Cases having to do with military combat service were not the only ones that raised issues of conflict between persons of faith and the state during wartime. Others mixed free exercise concerns with subtle ways common practice seemed to promote religion and thus hint at a religious establishment. During the ear of World War II, the group known as Jehovah’s Witnesses became a symbol for this web of considerations. From their beginnings in the later nineteenth century, the Jehovah’s Witnesses had regarded all human government as a tool of Satan at worst, a necessary evil at best. Regardless, no Witness would as a matter of faith pledge loyalty to any government in a way that would seem to defy one’s absolute loyalty to God. When what became the Pledge of Allegiance to the American flag first appeared in a youth magazine in 1892, it lacked both the phrase “under God” and the imprimatur of the government. As World War II loomed, however, Congress enacted legislation mandating the population to salute the flag, and school districts across the nation began requiring all children to begin the school day with patriotic exercises that included recitation of the pledge to the flag. Although many objected on religious grounds, the Jehovah’s Witnesses gained national attention in the mid-1930s when more than 100 children were expelled from schools in Pennsylvania for refusing on religious grounds to salute the flag. By 1938, lower courts generally affirmed the right of these children to refrain from saluting the flag on religious grounds, but in 1940 the US Supreme Court ruled against them, noting in the majority opinion that the flag was a symbol of national unity, a secular matter rather than a religious one, and those who failed to salute it represented a dangerous threat to the nation. Much controversy ensued since those who disagreed with the decision believed the Court transformed a matter of religious belief and practice into a political weapon and thus denied Witnesses and others the right to free exercise of their faith. Three years later, however, in a similar case, the Court affirmed the right of citizens to refrain from saluting the flag should religious convictions prohibit them from doing so. In retrospect, the earlier cases were as much about promoting a sense of national unity and common identity as the Nazi menace loomed on the horizon; by the later decision in 1943, the tide was turning in World War II, and it was clear that groups like the Witnesses and others who had religious reservations about taking political oaths of any kind were really no threat to national security at all. One could be a good American and not salute the flag if that action contradicted one’s ultimate allegiance to God alone.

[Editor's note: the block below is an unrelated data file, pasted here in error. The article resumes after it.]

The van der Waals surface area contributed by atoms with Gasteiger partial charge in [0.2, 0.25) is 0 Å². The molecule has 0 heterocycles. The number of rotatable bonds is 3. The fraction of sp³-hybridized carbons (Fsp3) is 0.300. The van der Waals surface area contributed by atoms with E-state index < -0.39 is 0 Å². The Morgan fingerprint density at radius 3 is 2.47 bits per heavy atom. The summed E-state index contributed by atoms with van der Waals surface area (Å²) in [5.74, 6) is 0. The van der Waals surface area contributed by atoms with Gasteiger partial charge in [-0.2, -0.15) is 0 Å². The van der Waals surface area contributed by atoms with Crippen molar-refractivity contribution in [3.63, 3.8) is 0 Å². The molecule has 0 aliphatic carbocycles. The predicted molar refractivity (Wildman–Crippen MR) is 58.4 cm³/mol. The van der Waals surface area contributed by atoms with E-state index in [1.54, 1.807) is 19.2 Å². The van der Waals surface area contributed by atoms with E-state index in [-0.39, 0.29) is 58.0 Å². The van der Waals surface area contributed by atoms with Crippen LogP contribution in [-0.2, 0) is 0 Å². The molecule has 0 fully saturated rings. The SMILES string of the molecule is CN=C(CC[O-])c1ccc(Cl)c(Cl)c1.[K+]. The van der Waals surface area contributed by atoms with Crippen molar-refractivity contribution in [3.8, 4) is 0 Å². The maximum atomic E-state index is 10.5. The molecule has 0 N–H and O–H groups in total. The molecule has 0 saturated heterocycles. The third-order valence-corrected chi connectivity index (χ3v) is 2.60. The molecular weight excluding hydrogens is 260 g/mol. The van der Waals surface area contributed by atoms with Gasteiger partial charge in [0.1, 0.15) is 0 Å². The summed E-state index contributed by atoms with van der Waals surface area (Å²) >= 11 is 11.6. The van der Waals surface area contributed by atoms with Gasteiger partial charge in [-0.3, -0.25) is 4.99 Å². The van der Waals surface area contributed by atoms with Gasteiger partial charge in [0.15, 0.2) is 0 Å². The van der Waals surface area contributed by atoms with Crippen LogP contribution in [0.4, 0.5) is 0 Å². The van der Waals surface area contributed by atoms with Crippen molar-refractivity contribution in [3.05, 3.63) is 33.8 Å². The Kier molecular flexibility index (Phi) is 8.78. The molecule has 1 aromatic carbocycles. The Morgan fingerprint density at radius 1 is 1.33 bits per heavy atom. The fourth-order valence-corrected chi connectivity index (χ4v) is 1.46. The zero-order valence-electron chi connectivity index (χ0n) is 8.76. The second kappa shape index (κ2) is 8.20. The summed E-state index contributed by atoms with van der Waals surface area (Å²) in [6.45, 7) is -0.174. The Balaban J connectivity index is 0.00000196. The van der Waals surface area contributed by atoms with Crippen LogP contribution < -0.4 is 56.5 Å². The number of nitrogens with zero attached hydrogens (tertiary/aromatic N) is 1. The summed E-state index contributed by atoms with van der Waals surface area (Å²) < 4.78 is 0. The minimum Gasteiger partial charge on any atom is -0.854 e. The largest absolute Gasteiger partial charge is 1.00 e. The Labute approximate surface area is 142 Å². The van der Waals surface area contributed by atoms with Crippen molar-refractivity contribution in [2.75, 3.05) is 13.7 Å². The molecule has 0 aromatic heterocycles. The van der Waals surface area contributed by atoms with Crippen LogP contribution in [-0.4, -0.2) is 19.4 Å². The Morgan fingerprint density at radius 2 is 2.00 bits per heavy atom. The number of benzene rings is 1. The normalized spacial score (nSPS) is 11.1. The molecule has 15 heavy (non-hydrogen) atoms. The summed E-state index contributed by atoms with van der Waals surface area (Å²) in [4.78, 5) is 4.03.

* Amanda Porterfield & John Corrigan (eds.),
Religion in American history,
pp. 259, 260.